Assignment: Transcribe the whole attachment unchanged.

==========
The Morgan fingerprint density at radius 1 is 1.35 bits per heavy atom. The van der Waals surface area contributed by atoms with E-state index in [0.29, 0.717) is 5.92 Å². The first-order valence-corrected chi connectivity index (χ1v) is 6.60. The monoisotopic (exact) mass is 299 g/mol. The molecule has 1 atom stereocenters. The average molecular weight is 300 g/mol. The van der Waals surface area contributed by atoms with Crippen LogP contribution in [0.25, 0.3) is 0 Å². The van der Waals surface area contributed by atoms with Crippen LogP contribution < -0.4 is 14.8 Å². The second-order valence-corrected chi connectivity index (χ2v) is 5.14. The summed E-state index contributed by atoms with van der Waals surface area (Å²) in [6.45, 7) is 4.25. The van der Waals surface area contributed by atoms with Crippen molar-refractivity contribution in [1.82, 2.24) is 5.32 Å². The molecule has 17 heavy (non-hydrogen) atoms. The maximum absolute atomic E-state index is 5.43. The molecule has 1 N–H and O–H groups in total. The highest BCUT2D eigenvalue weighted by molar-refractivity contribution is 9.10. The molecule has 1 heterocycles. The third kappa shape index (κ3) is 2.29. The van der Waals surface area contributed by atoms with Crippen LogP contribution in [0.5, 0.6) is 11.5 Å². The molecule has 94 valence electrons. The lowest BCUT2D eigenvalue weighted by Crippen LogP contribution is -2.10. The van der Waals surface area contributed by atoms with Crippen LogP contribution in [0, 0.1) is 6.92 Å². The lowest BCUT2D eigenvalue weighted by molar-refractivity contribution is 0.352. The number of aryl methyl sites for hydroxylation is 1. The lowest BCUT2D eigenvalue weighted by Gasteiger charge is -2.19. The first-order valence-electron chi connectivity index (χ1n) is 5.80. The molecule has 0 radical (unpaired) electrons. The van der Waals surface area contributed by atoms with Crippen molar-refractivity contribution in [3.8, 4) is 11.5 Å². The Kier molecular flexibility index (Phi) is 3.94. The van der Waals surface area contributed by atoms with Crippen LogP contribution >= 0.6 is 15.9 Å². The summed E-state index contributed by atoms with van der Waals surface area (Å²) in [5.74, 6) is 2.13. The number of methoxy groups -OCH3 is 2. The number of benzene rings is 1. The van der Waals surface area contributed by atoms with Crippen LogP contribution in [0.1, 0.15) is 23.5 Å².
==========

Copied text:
The Morgan fingerprint density at radius 1 is 1.35 bits per heavy atom. The van der Waals surface area contributed by atoms with E-state index in [0.29, 0.717) is 5.92 Å². The first-order valence-corrected chi connectivity index (χ1v) is 6.60. The monoisotopic (exact) mass is 299 g/mol. The molecule has 1 atom stereocenters. The average molecular weight is 300 g/mol. The van der Waals surface area contributed by atoms with Crippen LogP contribution in [0.25, 0.3) is 0 Å². The van der Waals surface area contributed by atoms with Crippen LogP contribution < -0.4 is 14.8 Å². The second-order valence-corrected chi connectivity index (χ2v) is 5.14. The summed E-state index contributed by atoms with van der Waals surface area (Å²) in [6.45, 7) is 4.25. The van der Waals surface area contributed by atoms with Crippen molar-refractivity contribution in [1.82, 2.24) is 5.32 Å². The molecule has 17 heavy (non-hydrogen) atoms. The maximum absolute atomic E-state index is 5.43. The molecule has 1 N–H and O–H groups in total. The highest BCUT2D eigenvalue weighted by molar-refractivity contribution is 9.10. The molecule has 1 heterocycles. The third kappa shape index (κ3) is 2.29. The van der Waals surface area contributed by atoms with Crippen LogP contribution in [0.5, 0.6) is 11.5 Å². The molecule has 94 valence electrons. The lowest BCUT2D eigenvalue weighted by Crippen LogP contribution is -2.10. The van der Waals surface area contributed by atoms with Crippen LogP contribution in [0, 0.1) is 6.92 Å². The lowest BCUT2D eigenvalue weighted by molar-refractivity contribution is 0.352. The number of aryl methyl sites for hydroxylation is 1. The lowest BCUT2D eigenvalue weighted by Gasteiger charge is -2.19. The first-order valence-electron chi connectivity index (χ1n) is 5.80. The molecule has 0 radical (unpaired) electrons. The van der Waals surface area contributed by atoms with Crippen molar-refractivity contribution in [3.8, 4) is 11.5 Å². The Kier molecular flexibility index (Phi) is 3.94. The van der Waals surface area contributed by atoms with Crippen LogP contribution >= 0.6 is 15.9 Å². The summed E-state index contributed by atoms with van der Waals surface area (Å²) in [5.74, 6) is 2.13. The number of methoxy groups -OCH3 is 2. The number of benzene rings is 1. The van der Waals surface area contributed by atoms with Crippen LogP contribution in [0.1, 0.15) is 23.5 Å².